6. Self-contamination: Contamination occurs when the control group is exposed to the same intervention or another intervention that affects the same outcomes. Self-contamination occurs when the project itself causes the contamination. Such contamination may occur through spillovers, such as word of mouth in the case of information interventions. It could happen if the people in the control group use services in the treatment area. But it can also occur when staff from the implementing agency are left with unutilized resources from the project area, so they deliver them to the control group.
  7. Measuring the wrong outcomes: The study may be well conducted but fail to impress policymakers if it doesn’t measure the impact on the outcomes they are interested in, or those which matter most to beneficiaries. Do women value time, money, control over their lives or their children’s health?  Which of these outcomes should we measure in the case of microfinance, water, sanitation and hygiene interventions and so on? A common reason that important outcomes are not measured is that unintended consequences, which should have ideally been captured in the theory of change, were ignored. Prior qualitative work at the evaluation design stage and engagement with policymakers, intended beneficiaries and other key stakeholders can reduce the risks of this error.
  8. Looking at the stars: The ‘cult of significance’ has a strong grip on the economics profession, with far too much attention paid to statistical significance (the number of stars a coefficient has in the table of results), and too little to the size and importance of the coefficient.  Hence researchers can miss the fact that a very significant impact is actually really rather small in absolute terms and too little to be of interest to policymakers. Where there is a clear single outcome of the intervention, then cost effectiveness is a good way of reporting impact, preferably in a table of comparisons with other interventions affecting the same outcome. Where researchers have followed 3ie’s advice to take this approach, it has sometimes reversed the policy conclusion derived from focusing on statistical significance alone.
  9. Reporting biased findings: Studies should report and discuss all estimated outcomes. And preferably, these outcomes should have been identified in the evaluation design stage. The design should also be registered, for example in 3ie’s Registry for International Development Impact Evaluations.  Many studies focus unduly on significant coefficients, often the positive ones, discounting ‘perverse’ (negative) and insignificant results. Or even where there is no impact, the authors still conclude that the intervention should be scaled up, possibly because of publication bias or it is a researcher-designed intervention, or because they have fallen foul of the biases that affect traditional evaluations to favour the intervention.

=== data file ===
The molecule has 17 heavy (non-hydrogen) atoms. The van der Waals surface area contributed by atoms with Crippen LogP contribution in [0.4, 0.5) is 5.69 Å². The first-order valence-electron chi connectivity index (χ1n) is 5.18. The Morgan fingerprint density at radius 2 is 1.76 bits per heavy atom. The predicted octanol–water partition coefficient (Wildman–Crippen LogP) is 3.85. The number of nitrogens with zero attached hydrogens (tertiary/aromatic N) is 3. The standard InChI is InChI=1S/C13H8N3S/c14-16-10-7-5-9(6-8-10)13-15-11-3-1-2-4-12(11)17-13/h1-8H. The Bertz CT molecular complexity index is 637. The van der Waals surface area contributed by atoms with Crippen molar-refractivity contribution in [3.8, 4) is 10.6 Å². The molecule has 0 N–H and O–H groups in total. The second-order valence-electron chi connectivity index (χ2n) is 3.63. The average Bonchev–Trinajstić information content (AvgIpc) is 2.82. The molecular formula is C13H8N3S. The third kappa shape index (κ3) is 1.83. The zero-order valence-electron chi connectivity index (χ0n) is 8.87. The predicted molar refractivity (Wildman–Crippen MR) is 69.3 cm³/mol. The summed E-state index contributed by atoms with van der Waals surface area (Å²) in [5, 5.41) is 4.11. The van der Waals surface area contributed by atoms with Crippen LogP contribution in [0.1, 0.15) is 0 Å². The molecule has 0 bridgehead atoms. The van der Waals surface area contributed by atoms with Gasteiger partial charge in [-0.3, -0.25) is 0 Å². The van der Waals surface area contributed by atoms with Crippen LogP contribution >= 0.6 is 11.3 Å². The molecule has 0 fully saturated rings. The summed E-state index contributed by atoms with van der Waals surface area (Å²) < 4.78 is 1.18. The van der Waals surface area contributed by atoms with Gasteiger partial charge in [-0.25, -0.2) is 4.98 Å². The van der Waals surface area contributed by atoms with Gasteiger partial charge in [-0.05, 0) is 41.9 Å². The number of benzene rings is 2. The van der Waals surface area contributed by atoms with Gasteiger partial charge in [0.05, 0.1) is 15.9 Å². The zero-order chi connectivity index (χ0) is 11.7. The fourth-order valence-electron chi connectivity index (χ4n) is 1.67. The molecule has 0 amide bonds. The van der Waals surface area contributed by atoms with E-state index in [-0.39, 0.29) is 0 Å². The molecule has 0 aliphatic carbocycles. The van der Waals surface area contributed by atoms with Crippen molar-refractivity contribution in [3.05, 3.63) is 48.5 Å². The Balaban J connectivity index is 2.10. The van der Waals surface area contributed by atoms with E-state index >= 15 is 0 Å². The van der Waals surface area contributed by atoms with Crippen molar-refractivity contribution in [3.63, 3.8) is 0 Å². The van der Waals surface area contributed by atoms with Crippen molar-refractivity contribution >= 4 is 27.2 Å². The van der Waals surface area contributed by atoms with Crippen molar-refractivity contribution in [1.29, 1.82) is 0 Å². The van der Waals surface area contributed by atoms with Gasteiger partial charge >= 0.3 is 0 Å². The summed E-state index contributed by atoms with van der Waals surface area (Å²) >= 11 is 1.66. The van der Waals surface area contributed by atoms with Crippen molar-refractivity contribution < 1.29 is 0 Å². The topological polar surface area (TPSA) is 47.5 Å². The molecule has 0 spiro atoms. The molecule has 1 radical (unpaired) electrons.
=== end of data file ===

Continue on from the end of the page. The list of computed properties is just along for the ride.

10. Failing to unpack the causal chain: Causal chain analysis is necessary to understand how an intervention was implemented and how and why it worked for whom and where.  Researchers are often left to speculate in the interpretation of their findings because they have failed to collect data on the intermediate variables which would have allowed them to test their interpretation. The theory of change needs to be specified at the design stage; the evaluation questions need to be based upon the theory of change; and both factual and counterfactual analysis should be conducted to understand the whole causal chain.

This list of pitfalls is not meant to stop researchers from doing RCTs or warn policymakers from using their findings.  As I said at the outset, an RCT is a design that allows us to make the strongest conclusions about causality.  But they fail to live up to their potential if they fall into any of the above ten traps of designing and implementing RCTs.  So, let’s carry out better RCTs for better policies and better lives. How 3ie tackles these challenges will be the subject of a future blog.

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Authors

Howard white Howard WhiteCEO, Campbell Collaboration

About

Evidence Matters is 3ie’s blog. It primarily features contributions from staff and board members. Guest blogs are by invitation.

3ie publishes blogs in the form received from the authors. Any errors or omissions are the sole responsibility of the authors. Views expressed are their own and do not represent the opinions of 3ie, its board of commissioners or supporters.

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Authors

Howard white Howard WhiteCEO, Campbell Collaboration

About

Evidence Matters is 3ie’s blog. It primarily features contributions from staff and board members. Guest blogs are by invitation.

3ie publishes blogs in the form received from the authors. Any errors or omissions are the sole responsibility of the authors. Views expressed are their own and do not represent the opinions of 3ie, its board of commissioners or supporters.

Archives